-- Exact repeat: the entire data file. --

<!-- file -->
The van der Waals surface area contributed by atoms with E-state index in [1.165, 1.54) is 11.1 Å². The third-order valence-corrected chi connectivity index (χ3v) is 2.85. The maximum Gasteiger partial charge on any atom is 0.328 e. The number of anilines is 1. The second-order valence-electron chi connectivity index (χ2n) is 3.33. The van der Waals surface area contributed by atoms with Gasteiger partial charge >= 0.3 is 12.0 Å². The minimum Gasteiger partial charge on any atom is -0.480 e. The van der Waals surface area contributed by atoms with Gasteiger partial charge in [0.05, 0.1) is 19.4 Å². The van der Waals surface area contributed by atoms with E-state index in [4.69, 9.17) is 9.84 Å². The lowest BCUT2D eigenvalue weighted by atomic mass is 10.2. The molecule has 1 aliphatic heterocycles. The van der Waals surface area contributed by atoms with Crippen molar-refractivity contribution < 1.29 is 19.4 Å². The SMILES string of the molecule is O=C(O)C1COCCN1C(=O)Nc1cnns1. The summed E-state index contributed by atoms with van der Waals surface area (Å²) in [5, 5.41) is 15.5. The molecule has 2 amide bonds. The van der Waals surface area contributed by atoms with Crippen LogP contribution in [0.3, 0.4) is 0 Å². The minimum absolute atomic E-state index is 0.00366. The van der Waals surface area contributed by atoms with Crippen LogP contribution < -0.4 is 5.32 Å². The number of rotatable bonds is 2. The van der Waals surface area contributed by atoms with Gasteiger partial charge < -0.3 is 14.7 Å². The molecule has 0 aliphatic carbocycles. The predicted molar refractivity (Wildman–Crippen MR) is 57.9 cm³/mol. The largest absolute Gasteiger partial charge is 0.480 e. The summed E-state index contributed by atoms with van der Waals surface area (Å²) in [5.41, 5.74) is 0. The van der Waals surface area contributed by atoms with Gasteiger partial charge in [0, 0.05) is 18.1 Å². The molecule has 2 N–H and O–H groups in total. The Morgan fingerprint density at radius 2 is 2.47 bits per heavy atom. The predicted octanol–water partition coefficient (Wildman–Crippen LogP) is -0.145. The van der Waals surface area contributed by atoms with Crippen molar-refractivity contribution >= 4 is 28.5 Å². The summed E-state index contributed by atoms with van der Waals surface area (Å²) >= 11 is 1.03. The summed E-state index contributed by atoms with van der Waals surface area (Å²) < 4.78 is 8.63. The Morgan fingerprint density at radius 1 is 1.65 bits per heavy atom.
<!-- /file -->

The van der Waals surface area contributed by atoms with E-state index in [1.165, 1.54) is 11.1 Å². The third-order valence-corrected chi connectivity index (χ3v) is 2.85. The maximum Gasteiger partial charge on any atom is 0.328 e. The number of anilines is 1. The second-order valence-electron chi connectivity index (χ2n) is 3.33. The van der Waals surface area contributed by atoms with Gasteiger partial charge >= 0.3 is 12.0 Å². The minimum Gasteiger partial charge on any atom is -0.480 e. The van der Waals surface area contributed by atoms with Gasteiger partial charge in [0.05, 0.1) is 19.4 Å². The van der Waals surface area contributed by atoms with E-state index in [4.69, 9.17) is 9.84 Å². The lowest BCUT2D eigenvalue weighted by atomic mass is 10.2. The molecule has 1 aliphatic heterocycles. The van der Waals surface area contributed by atoms with Crippen molar-refractivity contribution < 1.29 is 19.4 Å². The SMILES string of the molecule is O=C(O)C1COCCN1C(=O)Nc1cnns1. The summed E-state index contributed by atoms with van der Waals surface area (Å²) in [5, 5.41) is 15.5. The molecule has 2 amide bonds. The van der Waals surface area contributed by atoms with Crippen LogP contribution in [0.3, 0.4) is 0 Å². The minimum absolute atomic E-state index is 0.00366. The van der Waals surface area contributed by atoms with Crippen LogP contribution < -0.4 is 5.32 Å². The number of rotatable bonds is 2. The van der Waals surface area contributed by atoms with Gasteiger partial charge < -0.3 is 14.7 Å². The molecule has 0 aliphatic carbocycles. The predicted molar refractivity (Wildman–Crippen MR) is 57.9 cm³/mol. The largest absolute Gasteiger partial charge is 0.480 e. The summed E-state index contributed by atoms with van der Waals surface area (Å²) in [5.41, 5.74) is 0. The van der Waals surface area contributed by atoms with Gasteiger partial charge in [0, 0.05) is 18.1 Å². The molecule has 2 N–H and O–H groups in total. The Morgan fingerprint density at radius 2 is 2.47 bits per heavy atom. The predicted octanol–water partition coefficient (Wildman–Crippen LogP) is -0.145. The van der Waals surface area contributed by atoms with Crippen molar-refractivity contribution >= 4 is 28.5 Å². The summed E-state index contributed by atoms with van der Waals surface area (Å²) >= 11 is 1.03. The summed E-state index contributed by atoms with van der Waals surface area (Å²) < 4.78 is 8.63. The Morgan fingerprint density at radius 1 is 1.65 bits per heavy atom.